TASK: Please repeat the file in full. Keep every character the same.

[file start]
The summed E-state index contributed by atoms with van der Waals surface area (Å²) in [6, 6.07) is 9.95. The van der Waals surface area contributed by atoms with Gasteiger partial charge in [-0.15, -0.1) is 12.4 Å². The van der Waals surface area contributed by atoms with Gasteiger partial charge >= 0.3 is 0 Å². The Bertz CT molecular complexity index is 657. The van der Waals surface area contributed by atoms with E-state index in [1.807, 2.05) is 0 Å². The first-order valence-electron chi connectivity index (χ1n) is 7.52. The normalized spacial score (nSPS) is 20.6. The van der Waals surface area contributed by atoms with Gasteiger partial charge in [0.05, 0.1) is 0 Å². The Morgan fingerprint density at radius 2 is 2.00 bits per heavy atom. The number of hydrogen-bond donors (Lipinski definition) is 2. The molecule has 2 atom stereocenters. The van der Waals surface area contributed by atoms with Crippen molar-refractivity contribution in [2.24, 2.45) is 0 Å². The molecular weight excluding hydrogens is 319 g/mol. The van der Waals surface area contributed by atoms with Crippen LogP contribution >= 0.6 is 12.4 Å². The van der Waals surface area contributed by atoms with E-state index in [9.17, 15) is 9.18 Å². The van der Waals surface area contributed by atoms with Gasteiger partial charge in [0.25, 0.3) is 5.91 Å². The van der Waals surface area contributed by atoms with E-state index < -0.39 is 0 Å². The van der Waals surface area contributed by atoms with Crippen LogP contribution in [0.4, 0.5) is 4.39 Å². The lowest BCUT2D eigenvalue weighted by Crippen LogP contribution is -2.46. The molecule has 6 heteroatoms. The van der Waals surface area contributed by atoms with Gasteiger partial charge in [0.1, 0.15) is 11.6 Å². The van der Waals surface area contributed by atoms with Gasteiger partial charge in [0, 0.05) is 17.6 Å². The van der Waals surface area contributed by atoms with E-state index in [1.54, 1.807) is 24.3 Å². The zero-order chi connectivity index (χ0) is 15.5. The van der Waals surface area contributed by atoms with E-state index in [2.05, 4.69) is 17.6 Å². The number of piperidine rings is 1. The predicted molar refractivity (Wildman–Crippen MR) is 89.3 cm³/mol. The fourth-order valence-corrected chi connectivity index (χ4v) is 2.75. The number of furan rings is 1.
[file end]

The summed E-state index contributed by atoms with van der Waals surface area (Å²) in [6, 6.07) is 9.95. The van der Waals surface area contributed by atoms with Gasteiger partial charge in [-0.15, -0.1) is 12.4 Å². The van der Waals surface area contributed by atoms with Gasteiger partial charge >= 0.3 is 0 Å². The Bertz CT molecular complexity index is 657. The van der Waals surface area contributed by atoms with E-state index in [1.807, 2.05) is 0 Å². The first-order valence-electron chi connectivity index (χ1n) is 7.52. The normalized spacial score (nSPS) is 20.6. The van der Waals surface area contributed by atoms with Gasteiger partial charge in [0.05, 0.1) is 0 Å². The Morgan fingerprint density at radius 2 is 2.00 bits per heavy atom. The number of hydrogen-bond donors (Lipinski definition) is 2. The molecule has 2 atom stereocenters. The van der Waals surface area contributed by atoms with Crippen molar-refractivity contribution in [2.24, 2.45) is 0 Å². The molecular weight excluding hydrogens is 319 g/mol. The van der Waals surface area contributed by atoms with Crippen LogP contribution >= 0.6 is 12.4 Å². The van der Waals surface area contributed by atoms with E-state index in [9.17, 15) is 9.18 Å². The van der Waals surface area contributed by atoms with Gasteiger partial charge in [0.25, 0.3) is 5.91 Å². The van der Waals surface area contributed by atoms with E-state index < -0.39 is 0 Å². The van der Waals surface area contributed by atoms with Crippen LogP contribution in [0.4, 0.5) is 4.39 Å². The lowest BCUT2D eigenvalue weighted by Crippen LogP contribution is -2.46. The molecule has 6 heteroatoms. The van der Waals surface area contributed by atoms with Gasteiger partial charge in [0.1, 0.15) is 11.6 Å². The van der Waals surface area contributed by atoms with Gasteiger partial charge in [0, 0.05) is 17.6 Å². The van der Waals surface area contributed by atoms with E-state index in [1.54, 1.807) is 24.3 Å². The zero-order chi connectivity index (χ0) is 15.5. The van der Waals surface area contributed by atoms with E-state index in [2.05, 4.69) is 17.6 Å². The number of piperidine rings is 1. The predicted molar refractivity (Wildman–Crippen MR) is 89.3 cm³/mol. The fourth-order valence-corrected chi connectivity index (χ4v) is 2.75. The number of furan rings is 1.